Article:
Aikido: “The Way of Harmony with Ki”, Aikido involves fluid motion and turning the attacker’s own force against him. It is also used for spiritual and personal development.

Japanese Karate: An “imported” martial art to Japan, Japanese Karate is more linear than the other arts, involving direct punches and kicks from a fixed position.

Kempo: Based on Shaolin Kung-Fu, Kempo incorporates direct strikes, kicks, and blocks, as well as indirect pins, joint locks, and dodges. Having been introduced after WWII, is incredibly popular in Japan and throughout the world.

Kendo: The “way of the sword”, Kendo uses bamboo swords and lightweight wooden armor to allow full-speed strikes and has reinvented Japanese sword fighting into a competitive sport rather than an art of war.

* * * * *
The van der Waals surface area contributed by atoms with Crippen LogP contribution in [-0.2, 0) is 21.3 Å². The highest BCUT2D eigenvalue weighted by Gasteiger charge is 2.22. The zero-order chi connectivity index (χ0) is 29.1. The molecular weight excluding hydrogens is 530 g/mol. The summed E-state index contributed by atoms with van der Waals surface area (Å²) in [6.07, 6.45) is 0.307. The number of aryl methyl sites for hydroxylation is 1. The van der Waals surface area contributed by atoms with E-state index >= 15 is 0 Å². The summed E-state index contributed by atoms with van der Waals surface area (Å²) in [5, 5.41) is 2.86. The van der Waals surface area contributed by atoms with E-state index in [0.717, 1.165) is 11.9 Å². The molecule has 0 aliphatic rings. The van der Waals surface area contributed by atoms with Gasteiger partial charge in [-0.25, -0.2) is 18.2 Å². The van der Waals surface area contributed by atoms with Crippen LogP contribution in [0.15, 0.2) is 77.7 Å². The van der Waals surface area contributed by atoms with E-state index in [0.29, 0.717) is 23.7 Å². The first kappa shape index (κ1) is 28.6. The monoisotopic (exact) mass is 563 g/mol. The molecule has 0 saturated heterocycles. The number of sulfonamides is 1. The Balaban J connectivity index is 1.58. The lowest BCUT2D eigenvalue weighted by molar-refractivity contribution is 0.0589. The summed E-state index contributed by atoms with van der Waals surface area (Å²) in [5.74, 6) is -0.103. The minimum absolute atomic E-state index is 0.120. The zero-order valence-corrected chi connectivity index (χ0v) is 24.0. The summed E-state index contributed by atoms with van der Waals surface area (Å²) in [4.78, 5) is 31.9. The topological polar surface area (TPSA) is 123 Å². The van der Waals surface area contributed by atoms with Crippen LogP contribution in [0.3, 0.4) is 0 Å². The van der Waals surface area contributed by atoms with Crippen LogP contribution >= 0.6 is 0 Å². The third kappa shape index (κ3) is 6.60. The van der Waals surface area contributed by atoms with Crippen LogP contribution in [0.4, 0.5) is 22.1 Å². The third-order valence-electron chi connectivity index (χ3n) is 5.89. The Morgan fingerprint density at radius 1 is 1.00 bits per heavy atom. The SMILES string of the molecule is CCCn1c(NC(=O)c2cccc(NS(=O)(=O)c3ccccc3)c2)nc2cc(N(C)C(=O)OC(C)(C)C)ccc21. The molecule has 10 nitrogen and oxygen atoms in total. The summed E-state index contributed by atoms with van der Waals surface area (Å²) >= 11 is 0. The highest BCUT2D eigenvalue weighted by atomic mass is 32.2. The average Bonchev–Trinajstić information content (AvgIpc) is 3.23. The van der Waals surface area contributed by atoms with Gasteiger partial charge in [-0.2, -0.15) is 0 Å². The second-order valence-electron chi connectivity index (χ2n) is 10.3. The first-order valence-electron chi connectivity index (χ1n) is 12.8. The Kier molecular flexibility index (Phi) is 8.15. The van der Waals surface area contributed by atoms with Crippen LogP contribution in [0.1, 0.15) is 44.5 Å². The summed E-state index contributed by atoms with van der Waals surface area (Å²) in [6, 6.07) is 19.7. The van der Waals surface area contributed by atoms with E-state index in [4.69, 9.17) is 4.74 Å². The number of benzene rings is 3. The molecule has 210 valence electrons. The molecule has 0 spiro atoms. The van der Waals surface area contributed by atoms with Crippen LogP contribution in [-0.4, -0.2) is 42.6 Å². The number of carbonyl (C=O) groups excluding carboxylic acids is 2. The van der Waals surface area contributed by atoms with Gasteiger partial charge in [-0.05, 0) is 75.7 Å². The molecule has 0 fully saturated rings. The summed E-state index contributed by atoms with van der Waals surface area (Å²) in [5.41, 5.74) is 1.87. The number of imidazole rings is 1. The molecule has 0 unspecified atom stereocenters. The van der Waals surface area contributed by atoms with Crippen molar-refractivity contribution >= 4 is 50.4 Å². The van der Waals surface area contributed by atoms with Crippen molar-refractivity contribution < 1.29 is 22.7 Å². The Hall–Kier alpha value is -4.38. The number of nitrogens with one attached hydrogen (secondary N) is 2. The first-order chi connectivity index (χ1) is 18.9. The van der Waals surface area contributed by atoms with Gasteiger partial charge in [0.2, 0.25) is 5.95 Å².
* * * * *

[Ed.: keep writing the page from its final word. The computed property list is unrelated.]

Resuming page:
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Indian Classical Dance Classes – Bharatnatyam Teacher

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Namaste,

Indian culture today has a distinct identity enlivened through Temple traditions. Indian dance forms associated with the evolution and development of Temple arts speak volumes of the great cultural endeavour. Indian dance forms as practiced today have captured global attention sensitising the Indianness in all the cultural vistas of the world.

India offers a number of classical dance forms, each of which can be traced to different parts of the country. Each form represents the culture and ethos of a particular region or a group of people. The most famous classical forms are BHARATANATYAM of Tamilnad, KATHAKALIand MOHINIYATTAM of Kerala, ODISSIof Orissa, KATHAK of Uttarpradesh, KUCHIPUDI of Andhrapradesh and MANIPURI of Manipur.